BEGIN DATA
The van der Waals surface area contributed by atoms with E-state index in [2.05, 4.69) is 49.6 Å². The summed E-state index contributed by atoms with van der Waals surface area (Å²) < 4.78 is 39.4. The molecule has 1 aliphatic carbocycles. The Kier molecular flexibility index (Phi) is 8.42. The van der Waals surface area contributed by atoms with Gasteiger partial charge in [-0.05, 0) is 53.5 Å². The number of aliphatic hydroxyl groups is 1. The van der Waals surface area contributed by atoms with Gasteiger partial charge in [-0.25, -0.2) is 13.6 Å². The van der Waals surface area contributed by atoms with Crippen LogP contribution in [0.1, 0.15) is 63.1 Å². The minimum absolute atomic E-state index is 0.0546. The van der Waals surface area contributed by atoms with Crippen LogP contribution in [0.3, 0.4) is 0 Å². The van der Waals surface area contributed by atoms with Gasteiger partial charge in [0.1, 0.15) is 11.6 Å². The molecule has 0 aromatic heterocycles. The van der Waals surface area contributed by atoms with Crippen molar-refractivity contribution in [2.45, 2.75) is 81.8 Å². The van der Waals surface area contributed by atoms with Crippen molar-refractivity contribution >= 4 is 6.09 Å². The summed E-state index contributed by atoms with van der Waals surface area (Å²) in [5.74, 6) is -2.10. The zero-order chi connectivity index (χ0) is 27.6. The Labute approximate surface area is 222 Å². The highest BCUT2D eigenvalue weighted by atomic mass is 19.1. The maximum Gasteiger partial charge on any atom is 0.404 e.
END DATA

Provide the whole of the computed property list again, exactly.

The van der Waals surface area contributed by atoms with E-state index in [2.05, 4.69) is 49.6 Å². The summed E-state index contributed by atoms with van der Waals surface area (Å²) < 4.78 is 39.4. The molecule has 1 aliphatic carbocycles. The Kier molecular flexibility index (Phi) is 8.42. The van der Waals surface area contributed by atoms with Gasteiger partial charge in [-0.05, 0) is 53.5 Å². The number of aliphatic hydroxyl groups is 1. The van der Waals surface area contributed by atoms with Gasteiger partial charge in [-0.25, -0.2) is 13.6 Å². The van der Waals surface area contributed by atoms with Crippen LogP contribution in [0.1, 0.15) is 63.1 Å². The minimum absolute atomic E-state index is 0.0546. The van der Waals surface area contributed by atoms with Crippen LogP contribution in [0.3, 0.4) is 0 Å². The van der Waals surface area contributed by atoms with Gasteiger partial charge in [0.1, 0.15) is 11.6 Å². The molecule has 0 aromatic heterocycles. The van der Waals surface area contributed by atoms with Crippen molar-refractivity contribution in [2.45, 2.75) is 81.8 Å². The van der Waals surface area contributed by atoms with Crippen molar-refractivity contribution >= 4 is 6.09 Å². The summed E-state index contributed by atoms with van der Waals surface area (Å²) in [5.74, 6) is -2.10. The zero-order chi connectivity index (χ0) is 27.6. The Labute approximate surface area is 222 Å². The highest BCUT2D eigenvalue weighted by atomic mass is 19.1. The maximum Gasteiger partial charge on any atom is 0.404 e.